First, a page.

Background: Previous epidemiological studies have been suggestive but inconclusive in demonstrating inverse associations of calcium, vitamin D, dairy product intakes with risk of colorectal cancer (CRC). We conducted a large population-based comparison of such associations in Newfoundland and Labrador (NL) and Ontario (ON). Methods: A case control study design was used. Colorectal cancer cases were new CRC patients aged 20-74 years. Controls were a sex and age-group matched random sample of the population in each province. 1760 cases and 2481 controls from NL and ON were analyzed. Information on dietary intake and lifestyle was collected using self-administered food frequency and personal history questionnaires. Results: Controls reported higher mean daily intakes of total calcium and total vitamin D than cases in both provinces. In ON, significant reduced CRC risk was associated with intakes of total calcium (OR of highest vs. lowest quintiles was 0.57, 95% CI 0.42-0.77, ptrend=0.03), total vitamin D (OR=0.73, 95% CI 0.54-1.00), dietary calcium (OR=0.76, 95% CI 0.60-0.97), dietary vitamin D (OR=0.77, 95% CI 0.61-0.99), total dairy products and milk (OR=0.78, 95% CI 0.60-1.00), calcium-containing supplements use (OR=0.76). In NL, the inverse associations of calcium, vitamin D with CRC risk were most pronounced among calcium- or vitamin D-containing supplement users (OR=0.67, 0.68, respectively). Conclusions: Results of this study add to the evidence that total calcium, dietary calcium, total vitamin D, dietary vitamin D, calcium- or vitamin Dcontaining supplement use may reduce the risk of CRC. The inverse associations of CRC risk with intakes of total dairy products and milk may be largely due to calcium and vitamin D.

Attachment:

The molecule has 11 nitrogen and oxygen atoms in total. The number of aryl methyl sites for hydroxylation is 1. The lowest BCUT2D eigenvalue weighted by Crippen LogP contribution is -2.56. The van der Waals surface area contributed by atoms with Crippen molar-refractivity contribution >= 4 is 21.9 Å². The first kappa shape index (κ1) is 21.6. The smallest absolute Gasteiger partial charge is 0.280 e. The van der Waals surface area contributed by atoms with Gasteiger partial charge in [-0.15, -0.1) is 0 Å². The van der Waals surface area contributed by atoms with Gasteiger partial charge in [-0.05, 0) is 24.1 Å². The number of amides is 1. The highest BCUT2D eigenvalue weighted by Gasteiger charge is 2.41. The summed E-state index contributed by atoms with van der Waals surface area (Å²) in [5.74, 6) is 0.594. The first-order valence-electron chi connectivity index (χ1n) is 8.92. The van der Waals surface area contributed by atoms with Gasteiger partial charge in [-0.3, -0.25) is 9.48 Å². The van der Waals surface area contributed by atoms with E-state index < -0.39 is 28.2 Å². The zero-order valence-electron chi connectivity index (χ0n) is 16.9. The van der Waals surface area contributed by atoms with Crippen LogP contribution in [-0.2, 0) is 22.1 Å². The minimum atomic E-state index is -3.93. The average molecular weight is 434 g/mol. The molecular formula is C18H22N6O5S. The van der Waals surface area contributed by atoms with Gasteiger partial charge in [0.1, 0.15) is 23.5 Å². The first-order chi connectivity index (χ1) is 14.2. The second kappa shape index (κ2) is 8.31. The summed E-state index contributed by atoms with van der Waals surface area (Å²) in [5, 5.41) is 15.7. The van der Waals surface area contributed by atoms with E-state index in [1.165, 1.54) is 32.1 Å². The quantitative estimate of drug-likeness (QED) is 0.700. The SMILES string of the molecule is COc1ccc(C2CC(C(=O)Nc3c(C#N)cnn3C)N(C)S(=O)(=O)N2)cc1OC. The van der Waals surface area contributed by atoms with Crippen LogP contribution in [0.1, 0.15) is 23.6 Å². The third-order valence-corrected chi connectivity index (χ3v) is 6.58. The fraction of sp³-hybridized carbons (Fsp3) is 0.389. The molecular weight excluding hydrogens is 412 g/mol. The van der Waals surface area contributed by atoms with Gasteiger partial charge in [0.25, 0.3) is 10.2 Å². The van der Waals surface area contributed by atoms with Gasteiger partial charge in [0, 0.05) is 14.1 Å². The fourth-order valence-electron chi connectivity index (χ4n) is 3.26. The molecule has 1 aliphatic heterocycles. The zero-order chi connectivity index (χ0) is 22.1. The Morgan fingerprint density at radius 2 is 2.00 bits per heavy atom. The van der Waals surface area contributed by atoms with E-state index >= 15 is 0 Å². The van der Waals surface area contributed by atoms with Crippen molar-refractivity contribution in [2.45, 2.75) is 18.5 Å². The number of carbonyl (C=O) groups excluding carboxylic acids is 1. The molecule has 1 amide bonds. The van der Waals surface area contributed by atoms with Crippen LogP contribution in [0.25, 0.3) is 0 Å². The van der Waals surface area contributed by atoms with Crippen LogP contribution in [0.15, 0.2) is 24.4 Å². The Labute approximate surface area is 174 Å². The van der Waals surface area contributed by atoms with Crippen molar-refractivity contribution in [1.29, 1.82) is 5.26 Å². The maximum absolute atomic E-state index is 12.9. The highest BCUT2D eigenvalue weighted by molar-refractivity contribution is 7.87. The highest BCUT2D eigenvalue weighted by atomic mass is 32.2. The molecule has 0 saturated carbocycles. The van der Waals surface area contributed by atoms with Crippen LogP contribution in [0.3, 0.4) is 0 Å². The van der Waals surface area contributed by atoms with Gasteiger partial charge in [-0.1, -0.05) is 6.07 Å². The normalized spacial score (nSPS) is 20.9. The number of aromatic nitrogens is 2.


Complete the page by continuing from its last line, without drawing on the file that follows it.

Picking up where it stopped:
- Colorectal cancer
- Dairy products
- Vitamin D
ASJC Scopus subject areas
- Public Health, Environmental and Occupational Health